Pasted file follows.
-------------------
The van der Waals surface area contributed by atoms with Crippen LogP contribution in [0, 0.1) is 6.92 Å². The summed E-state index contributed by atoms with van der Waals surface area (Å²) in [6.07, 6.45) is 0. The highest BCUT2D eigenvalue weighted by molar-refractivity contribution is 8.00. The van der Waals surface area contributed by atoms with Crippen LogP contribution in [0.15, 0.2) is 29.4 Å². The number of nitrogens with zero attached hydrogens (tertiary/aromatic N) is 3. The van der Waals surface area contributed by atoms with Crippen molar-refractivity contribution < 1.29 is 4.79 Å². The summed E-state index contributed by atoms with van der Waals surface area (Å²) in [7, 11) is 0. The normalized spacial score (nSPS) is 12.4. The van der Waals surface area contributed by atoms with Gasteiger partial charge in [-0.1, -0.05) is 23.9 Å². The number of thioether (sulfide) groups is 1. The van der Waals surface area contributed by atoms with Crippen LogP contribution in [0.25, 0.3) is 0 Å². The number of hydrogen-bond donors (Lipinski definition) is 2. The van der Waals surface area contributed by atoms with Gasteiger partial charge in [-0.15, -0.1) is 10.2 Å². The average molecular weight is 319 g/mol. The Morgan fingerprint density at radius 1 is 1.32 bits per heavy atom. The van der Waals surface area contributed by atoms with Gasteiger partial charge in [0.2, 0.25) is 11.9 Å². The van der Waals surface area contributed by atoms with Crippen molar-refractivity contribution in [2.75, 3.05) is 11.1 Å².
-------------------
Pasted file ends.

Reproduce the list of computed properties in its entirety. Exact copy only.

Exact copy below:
The van der Waals surface area contributed by atoms with Crippen LogP contribution in [0, 0.1) is 6.92 Å². The summed E-state index contributed by atoms with van der Waals surface area (Å²) in [6.07, 6.45) is 0. The highest BCUT2D eigenvalue weighted by molar-refractivity contribution is 8.00. The van der Waals surface area contributed by atoms with Crippen LogP contribution in [0.15, 0.2) is 29.4 Å². The number of nitrogens with zero attached hydrogens (tertiary/aromatic N) is 3. The van der Waals surface area contributed by atoms with Crippen molar-refractivity contribution < 1.29 is 4.79 Å². The summed E-state index contributed by atoms with van der Waals surface area (Å²) in [7, 11) is 0. The normalized spacial score (nSPS) is 12.4. The van der Waals surface area contributed by atoms with Gasteiger partial charge in [-0.1, -0.05) is 23.9 Å². The number of thioether (sulfide) groups is 1. The van der Waals surface area contributed by atoms with Crippen LogP contribution in [0.25, 0.3) is 0 Å². The number of hydrogen-bond donors (Lipinski definition) is 2. The van der Waals surface area contributed by atoms with Gasteiger partial charge in [-0.15, -0.1) is 10.2 Å². The average molecular weight is 319 g/mol. The Morgan fingerprint density at radius 1 is 1.32 bits per heavy atom. The van der Waals surface area contributed by atoms with Gasteiger partial charge in [0.2, 0.25) is 11.9 Å². The van der Waals surface area contributed by atoms with Crippen molar-refractivity contribution in [2.75, 3.05) is 11.1 Å².